Narcolepsy and Personal Development
I believe that in order to learn how to manage, heal or come to terms with a serious long-term illness there has to be an element of personal development involved. Keep motivated by rewarding successes and remember to be kind to yourself if you forget to keep to a plan – just pick yourself up and do it again. Don’t try! Just do it! Believe you can, even if it feels awkward in the beginning after a while you get used to believing that you can change, you know it! From a personal perspective, a year ago I realised that I had three choices:
A: Continue as I had before, ignoring the fact that I had a serious health problem that needed addressing. The Denial Approach creates a lot of personal issues and difficulties communicating with others. I had already tried and lived this approach for 15 years while I was undiagnosed. It created a total confusing self-image and misconstrued worldview.
B: Wallow in self-pity and indulge in negative addictive behaviour. This is probably the worst approach you can take, not only does it make you unhappy and bitter – it will kill you the quickest and you will have a miserable time too. A lot of people feed off and communicate negativity – eliminate it from your life! You are worth so much more! I had a period after I was diagnosed and I was trying medications that did not work effectively, it gave me horrible side effects both psychologically and physically. It wore me down and I was susceptible to the negative approach. I did not even realise it at the time but I ignored all the things in life that I wanted to do and socialised with friends who had a negative and competitive rather than a supportive mindset. Socially, I consumed too much alcohol and smoked cigarettes. I am too sensitive even without narcolepsy to cope with this type of lifestyle. In retrospect, I think I just wanted to feel less/numb the pain, and to disappear because then I would not have to take responsibility for my health and life. It’s The Victim Approach. I had turned self-management into a mountain and I told myself that I would never be able to climb to the top. It was part of the period when many ponders: why me? It’s not fair!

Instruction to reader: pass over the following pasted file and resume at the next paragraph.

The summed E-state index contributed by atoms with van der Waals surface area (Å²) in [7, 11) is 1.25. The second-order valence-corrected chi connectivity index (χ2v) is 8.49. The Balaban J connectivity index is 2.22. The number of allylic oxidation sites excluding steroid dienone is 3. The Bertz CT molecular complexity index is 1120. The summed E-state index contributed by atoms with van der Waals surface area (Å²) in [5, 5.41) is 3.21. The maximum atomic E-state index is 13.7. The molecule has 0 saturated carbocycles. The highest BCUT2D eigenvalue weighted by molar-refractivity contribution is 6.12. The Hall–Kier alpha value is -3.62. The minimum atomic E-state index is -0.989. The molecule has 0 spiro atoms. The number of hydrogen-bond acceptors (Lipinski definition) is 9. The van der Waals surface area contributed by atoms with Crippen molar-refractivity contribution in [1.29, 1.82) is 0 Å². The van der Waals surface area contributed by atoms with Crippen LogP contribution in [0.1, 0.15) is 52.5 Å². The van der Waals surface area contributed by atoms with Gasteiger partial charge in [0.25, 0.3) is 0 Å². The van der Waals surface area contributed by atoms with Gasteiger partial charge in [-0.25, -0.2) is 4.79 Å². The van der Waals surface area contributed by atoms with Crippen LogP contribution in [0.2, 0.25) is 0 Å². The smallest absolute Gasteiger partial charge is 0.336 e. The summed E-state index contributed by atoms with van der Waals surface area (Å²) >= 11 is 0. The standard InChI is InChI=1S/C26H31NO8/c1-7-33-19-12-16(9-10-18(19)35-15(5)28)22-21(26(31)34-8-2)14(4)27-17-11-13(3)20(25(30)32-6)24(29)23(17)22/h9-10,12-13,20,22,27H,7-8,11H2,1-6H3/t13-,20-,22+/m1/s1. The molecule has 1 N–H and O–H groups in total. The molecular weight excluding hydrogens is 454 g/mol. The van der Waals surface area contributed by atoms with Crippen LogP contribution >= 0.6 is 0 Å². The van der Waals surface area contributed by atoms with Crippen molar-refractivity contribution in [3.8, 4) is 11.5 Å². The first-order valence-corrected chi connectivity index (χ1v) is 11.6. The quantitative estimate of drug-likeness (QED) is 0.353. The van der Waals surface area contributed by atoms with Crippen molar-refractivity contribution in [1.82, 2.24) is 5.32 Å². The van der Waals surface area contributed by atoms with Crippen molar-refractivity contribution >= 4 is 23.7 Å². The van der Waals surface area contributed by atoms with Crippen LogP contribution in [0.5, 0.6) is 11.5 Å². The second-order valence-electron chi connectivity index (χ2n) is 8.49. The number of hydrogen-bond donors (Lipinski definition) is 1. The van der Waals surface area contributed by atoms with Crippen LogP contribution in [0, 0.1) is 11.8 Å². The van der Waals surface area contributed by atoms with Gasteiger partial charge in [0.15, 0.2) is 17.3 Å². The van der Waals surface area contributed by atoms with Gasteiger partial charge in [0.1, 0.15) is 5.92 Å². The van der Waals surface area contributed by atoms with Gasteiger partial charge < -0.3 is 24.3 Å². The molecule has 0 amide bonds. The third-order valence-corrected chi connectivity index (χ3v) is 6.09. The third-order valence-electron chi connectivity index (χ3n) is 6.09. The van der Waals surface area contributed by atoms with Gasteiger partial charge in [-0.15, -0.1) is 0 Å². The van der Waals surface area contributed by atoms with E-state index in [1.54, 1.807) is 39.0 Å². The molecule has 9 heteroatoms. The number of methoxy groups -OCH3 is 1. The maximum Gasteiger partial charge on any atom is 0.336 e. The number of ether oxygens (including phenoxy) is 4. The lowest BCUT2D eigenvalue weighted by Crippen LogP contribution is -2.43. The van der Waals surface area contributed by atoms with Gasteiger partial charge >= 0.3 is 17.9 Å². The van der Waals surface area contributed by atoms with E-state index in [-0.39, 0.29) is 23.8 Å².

Approach C: Take Responsibility for your Health and Happiness Approach. It’s the most challenging and most rewarding. One small step at a time will lead to greater contentment and enjoyment in life. Once you start you will get addicted to the progress and you will start feeling a great sense of achievement. Well, I had nothing to loose. I had already tried A and B so the only option I had left was C.
Be prepared to keep an open mind and let go of old tried and failed ways of living and remember that every time you let go of negativity you invite and make room for something new to enter your life. Trust your intuition and listen to your feelings if you are ever in doubt weather to keep something/someone or let go. It is a continuous process and once you have climbed the first mountain and you stand on the summit with a great sense of achievement you will start to see many more mountains to climb. You know you can do it and you are curious and excited by the prospect of learning new skills, getting stronger and making new friendships along the way.